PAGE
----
Shipping insurance for Red Sea transit soars after mounting attacks in region

The cost of insuring vessels that will transit the Red Sea jumped again this week after mounting attacks in the region forced some ships to avoid the vital waterway.

Cover has now surged to about 0.5 percent of the value of a ship’s hull, according to three people involved in the market. That’s a sharp increase from earlier this month, when costs were pegged at around 0.1 percent to 0.2 percent of the hull value.

So-called war risk rates are generally quoted as a percentage of the value of the ship for the period that a vessel is trading in risky areas. That figure has climbed more than tenfold from before the attacks escalated in earnest. On Monday, London insurers expanded the regions within the Red Sea that are designated as risky — a move that effectively boosts the area in which war cover is needed.

For a vessel costing $100 million, an expense of 0.5 percent translates to an insurance cost of $500,000 per voyage. This applies to all merchant ships entering routes in the Southern Red Sea or Gulf of Aden.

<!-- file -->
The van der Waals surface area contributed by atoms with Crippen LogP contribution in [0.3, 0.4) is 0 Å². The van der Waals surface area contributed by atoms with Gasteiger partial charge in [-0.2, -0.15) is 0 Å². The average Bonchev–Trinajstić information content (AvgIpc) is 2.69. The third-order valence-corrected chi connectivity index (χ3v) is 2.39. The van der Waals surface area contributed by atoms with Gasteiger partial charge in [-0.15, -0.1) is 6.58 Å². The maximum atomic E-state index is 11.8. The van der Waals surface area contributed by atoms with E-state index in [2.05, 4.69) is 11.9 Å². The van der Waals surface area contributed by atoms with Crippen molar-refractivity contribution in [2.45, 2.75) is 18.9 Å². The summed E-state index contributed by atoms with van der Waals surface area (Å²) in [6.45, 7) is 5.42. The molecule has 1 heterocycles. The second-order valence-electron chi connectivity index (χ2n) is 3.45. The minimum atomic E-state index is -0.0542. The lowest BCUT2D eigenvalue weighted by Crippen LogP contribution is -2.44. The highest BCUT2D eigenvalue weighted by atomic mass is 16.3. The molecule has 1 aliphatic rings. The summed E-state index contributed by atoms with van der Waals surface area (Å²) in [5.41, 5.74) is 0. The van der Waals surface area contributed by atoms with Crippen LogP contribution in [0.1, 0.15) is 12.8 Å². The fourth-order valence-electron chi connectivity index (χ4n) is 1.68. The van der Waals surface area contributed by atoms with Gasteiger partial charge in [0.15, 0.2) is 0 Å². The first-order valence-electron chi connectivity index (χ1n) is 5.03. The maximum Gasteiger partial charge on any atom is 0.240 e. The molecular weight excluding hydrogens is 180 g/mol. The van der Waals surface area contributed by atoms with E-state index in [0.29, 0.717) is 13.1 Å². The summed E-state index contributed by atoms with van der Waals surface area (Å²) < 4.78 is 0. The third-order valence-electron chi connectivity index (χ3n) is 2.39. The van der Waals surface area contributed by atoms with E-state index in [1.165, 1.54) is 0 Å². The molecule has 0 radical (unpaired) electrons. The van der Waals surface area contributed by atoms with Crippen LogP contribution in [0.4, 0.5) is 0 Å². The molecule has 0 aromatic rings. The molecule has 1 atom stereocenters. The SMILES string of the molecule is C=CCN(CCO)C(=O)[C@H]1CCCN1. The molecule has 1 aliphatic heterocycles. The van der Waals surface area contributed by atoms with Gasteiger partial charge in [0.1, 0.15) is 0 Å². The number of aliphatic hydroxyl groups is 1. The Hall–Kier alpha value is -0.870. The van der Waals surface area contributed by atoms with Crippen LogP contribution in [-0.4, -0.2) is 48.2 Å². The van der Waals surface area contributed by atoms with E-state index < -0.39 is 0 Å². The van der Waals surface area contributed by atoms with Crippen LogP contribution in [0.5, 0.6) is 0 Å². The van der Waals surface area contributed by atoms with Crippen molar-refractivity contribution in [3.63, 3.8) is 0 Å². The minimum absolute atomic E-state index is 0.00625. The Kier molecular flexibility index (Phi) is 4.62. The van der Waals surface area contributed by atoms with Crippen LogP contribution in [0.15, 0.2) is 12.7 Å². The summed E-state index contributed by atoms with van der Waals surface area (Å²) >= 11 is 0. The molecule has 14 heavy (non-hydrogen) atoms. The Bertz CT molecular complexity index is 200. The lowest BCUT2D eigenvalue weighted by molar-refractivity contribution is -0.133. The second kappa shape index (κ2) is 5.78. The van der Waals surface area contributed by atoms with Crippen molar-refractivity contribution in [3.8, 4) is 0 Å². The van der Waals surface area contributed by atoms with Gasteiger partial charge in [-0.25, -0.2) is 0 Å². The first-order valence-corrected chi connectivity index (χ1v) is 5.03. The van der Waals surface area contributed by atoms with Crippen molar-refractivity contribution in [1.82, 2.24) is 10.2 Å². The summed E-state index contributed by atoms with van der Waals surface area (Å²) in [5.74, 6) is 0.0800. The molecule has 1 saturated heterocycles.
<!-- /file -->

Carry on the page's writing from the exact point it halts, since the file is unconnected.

Since the end of last week, vessels across all sectors of global shipping have begun avoiding the Red Sea after a string of attacks by Yemen-based Houthi militants, with many choosing to sail thousands of miles around Africa. Meanwhile, the US has assembled a coalition of nations to defend shipping in the region, although details on how it will work are currently sketchy.

“Both options of increased premiums and rerouting around Africa will see a knock-on effect on the price of goods,” said Toby Vallance, Executive Committee Member of the London Forum of Insurance Lawyers.

The disruption in marine traffic caused by the Houthi attacks, spurred by the ongoing Israel-Hamas war, now means that both of the world’s main arteries of global trade — the Panama and the Suez Canal — are now facing their own snarls, threatening the smooth passage of goods around the world.

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